Monday, 13 September 2010

Lord Bingham of Cornhill KG

"Where law ends, tyranny begins" - John Locke 1690.

I would not presume to even attempt to write an obituary of Lord Bingham who died on 11th September.  In any event, to my mind, many distinguished writers have already done that with eloquence and they have amply expressed their admiration for a man who stood up for the rule of law and for what that means for everyone.  see, for example, The Guardian .   Apart from his judgments in court, Lord Bingham gave many excellent speeches.

In 2006, he spoke of The Rule of Law at Cambridge University and set out his views of what the rule of law entailed - see here.  The Rule of Law depended on "an unspoken but fundamental bargain between the individual and the state, the governed and the governor, by which both sacrifice a measure of freedom and power which they would otherwise enjoy".  Bingham analysed this into 8 sub-rules:
  • The law has to be accessible - intelligible, clear and predictable
  • Legal rights and liabilities should ordinarily be resolved by law and not discretion
  • The law should apply equally to all except to the extent that objective differences justify otherwise
  • The law must afford adequate protection of fundamental human rights
  • There must be means to resolve, without prohibitive cost or inordinate delay, bona fide civil disputes which the parties are unable to resolve
  • Ministers and public officers at all levels must exercise their powers reasonably, in good faith, for the purpose for which the powers were conferred and without exceeding the limits of such powers
  • Adjudicative procedures should be fair
  • The state must comply with its obligations under international law.
Of course, it is debatable whether English law meets all of those criteria.  Nevertheless, Bingham's development of those sub-rules was a tour de force to which he returned, after his retirement as a judge, in his book "The Rule of Law" which should be required reading for all.

In 2008, he delivered the Grotius Lecture to the British Institute of International and Comparative Law and devoted much of it to a devastating analysis of the legal basis used by the British government to justify the Iraq War - see Telegraph.  Perhaps unsurprisingly, Jack Straw and Lord Goldsmith expressed their disagreement.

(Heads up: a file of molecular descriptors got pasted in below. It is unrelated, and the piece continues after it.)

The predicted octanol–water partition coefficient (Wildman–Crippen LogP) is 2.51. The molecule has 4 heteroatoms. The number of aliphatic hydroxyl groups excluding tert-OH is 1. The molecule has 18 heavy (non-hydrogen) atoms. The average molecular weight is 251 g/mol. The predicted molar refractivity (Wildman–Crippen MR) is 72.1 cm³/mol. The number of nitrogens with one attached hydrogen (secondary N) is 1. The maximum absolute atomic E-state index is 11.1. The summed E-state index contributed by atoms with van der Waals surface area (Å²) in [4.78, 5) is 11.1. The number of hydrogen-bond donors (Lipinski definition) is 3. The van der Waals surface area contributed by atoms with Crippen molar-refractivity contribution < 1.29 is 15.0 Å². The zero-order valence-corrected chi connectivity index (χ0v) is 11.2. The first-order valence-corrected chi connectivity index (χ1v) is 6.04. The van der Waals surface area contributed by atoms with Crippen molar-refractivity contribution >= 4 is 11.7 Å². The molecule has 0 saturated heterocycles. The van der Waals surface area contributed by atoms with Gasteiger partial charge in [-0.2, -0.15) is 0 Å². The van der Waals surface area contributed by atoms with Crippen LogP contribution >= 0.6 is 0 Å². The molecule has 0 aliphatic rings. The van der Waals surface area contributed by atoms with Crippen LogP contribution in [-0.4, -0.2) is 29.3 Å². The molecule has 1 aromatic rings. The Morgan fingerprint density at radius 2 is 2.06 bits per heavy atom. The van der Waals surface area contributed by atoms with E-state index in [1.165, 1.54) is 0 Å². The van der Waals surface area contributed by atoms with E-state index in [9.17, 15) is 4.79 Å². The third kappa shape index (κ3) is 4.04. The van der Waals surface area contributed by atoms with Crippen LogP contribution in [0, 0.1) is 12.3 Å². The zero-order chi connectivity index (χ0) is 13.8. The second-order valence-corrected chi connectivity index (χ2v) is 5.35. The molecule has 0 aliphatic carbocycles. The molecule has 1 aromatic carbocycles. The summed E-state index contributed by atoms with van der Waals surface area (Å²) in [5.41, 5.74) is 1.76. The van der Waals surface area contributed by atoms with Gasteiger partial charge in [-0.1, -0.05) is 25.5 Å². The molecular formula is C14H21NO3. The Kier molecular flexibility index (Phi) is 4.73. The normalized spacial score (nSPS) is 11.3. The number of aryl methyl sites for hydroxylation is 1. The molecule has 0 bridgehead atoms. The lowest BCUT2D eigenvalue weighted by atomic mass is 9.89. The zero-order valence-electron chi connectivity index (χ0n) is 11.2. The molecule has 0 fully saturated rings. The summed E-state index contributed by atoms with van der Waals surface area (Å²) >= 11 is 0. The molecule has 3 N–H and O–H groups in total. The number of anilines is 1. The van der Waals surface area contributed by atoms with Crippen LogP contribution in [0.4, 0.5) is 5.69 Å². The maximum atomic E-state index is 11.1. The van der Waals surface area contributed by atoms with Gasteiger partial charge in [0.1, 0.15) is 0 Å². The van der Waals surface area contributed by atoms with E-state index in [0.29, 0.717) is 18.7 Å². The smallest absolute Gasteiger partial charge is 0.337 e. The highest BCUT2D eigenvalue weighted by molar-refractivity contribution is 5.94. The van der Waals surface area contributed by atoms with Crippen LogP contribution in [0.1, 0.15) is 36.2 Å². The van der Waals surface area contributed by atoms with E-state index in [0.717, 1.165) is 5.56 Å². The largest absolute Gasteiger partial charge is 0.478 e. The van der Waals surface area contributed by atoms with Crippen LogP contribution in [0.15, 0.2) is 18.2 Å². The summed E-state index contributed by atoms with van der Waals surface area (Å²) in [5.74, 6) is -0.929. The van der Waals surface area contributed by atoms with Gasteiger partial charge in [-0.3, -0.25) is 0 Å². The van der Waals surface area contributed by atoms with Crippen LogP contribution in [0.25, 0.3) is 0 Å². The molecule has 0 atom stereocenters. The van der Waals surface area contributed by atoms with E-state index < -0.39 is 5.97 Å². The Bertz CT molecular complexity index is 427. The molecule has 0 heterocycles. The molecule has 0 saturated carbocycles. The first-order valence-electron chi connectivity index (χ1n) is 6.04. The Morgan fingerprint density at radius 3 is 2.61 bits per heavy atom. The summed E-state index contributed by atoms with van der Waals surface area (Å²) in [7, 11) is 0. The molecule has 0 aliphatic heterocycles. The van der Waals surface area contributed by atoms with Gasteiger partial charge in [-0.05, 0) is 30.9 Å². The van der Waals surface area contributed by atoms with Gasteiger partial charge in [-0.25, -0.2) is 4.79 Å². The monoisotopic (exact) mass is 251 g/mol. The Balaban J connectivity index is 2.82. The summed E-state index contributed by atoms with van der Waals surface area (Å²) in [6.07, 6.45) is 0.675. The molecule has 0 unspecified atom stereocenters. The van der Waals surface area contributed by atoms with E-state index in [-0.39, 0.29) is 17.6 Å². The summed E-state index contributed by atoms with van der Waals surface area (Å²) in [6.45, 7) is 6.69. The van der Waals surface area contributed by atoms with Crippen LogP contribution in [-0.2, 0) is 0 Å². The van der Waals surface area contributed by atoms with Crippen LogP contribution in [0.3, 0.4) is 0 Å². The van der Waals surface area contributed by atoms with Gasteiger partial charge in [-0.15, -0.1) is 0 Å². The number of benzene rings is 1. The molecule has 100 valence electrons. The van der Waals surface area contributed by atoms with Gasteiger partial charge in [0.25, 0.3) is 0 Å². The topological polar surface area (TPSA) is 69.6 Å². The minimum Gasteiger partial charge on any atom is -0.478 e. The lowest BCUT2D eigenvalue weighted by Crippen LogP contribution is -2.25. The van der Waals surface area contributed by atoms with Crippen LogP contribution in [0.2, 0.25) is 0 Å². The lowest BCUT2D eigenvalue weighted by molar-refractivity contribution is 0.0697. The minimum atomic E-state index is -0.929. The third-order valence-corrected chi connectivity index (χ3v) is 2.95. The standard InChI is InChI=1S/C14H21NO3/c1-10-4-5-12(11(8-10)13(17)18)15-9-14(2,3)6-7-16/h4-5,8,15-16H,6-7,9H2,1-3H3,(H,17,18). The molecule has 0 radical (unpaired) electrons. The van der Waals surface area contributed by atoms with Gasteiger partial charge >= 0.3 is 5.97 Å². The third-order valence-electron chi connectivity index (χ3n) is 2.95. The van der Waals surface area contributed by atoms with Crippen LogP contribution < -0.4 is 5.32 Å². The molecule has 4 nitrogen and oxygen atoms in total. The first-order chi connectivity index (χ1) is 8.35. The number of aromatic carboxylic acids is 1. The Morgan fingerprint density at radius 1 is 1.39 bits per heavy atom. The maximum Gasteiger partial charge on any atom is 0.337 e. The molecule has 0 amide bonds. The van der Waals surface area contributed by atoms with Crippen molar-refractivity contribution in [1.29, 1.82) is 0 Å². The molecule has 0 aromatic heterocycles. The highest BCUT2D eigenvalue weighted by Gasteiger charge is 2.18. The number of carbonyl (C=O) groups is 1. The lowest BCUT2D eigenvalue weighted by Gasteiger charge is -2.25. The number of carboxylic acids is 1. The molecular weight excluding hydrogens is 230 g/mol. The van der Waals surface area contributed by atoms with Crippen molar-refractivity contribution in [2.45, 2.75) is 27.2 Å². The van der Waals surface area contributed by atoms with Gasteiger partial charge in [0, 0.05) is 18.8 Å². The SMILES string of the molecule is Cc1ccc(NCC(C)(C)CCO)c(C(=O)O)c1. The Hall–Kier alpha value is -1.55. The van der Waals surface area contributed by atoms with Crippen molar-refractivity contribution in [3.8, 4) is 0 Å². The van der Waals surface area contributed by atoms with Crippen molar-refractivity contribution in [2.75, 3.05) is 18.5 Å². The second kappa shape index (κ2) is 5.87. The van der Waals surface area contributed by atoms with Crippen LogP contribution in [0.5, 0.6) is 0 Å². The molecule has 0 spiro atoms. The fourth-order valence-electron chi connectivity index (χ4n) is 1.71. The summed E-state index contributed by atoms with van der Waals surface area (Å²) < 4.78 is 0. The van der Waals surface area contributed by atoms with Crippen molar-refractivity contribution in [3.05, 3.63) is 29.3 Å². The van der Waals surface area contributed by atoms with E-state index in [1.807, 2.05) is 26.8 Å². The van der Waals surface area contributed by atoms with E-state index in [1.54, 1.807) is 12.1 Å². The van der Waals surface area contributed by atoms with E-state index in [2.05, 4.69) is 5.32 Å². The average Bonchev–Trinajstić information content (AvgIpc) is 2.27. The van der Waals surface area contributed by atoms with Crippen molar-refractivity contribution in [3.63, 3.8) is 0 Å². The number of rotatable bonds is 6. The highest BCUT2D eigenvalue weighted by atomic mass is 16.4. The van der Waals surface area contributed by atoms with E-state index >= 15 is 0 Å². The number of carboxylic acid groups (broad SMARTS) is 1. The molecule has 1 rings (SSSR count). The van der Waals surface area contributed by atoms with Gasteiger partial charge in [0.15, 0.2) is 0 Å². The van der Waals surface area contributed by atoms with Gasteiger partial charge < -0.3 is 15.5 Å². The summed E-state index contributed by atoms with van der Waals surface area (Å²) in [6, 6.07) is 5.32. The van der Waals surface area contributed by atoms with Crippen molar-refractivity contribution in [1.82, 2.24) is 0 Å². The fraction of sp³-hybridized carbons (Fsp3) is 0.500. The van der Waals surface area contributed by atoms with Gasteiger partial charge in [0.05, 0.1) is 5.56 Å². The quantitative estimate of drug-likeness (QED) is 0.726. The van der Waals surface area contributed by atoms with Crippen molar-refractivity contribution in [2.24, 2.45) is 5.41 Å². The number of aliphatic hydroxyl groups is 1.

In March 2009, Lord Bingham addressed the Convention on Liberty - here.   He spoke of liberty and addressed threats to it arising from advances in technology and the serious concerns about security in the modern world.

In 2008, Bingham gave a judgment in R (Bancoult) v Foreign Secretary [2008] UKHL 61.  The case concerned the Chagos Islanders and their treatment at the hands of Britain.  His judgment is a model of clarity.  Article 9 of the British Indian Ocean Territory (Constitution) Order 2004 denied anyone a right of abode in the islands,  Bingham, dissenting, held this to be unlawful.  First, there was no prerogative power to make an Order in Council containing article 9.  However, if that was wrong, the article was (a) irrational (made for no good reason) and (b) was made in clear breach of a clear representation by the Secretary of State.

Perhaps Bingham's grand theme was that of rights and liberty.  " .... we are not, as we are sometimes seen, mere custodians of a body of arid prescriptive rules but are, with others, the guardians of an all but sacred flame  which animates and enlightens the society in which we live ...."

The UK Supreme Court blog has an eloquent tribute to Lord Bingham - here and see here what is said on behalf of the Justices of the Supreme Court.

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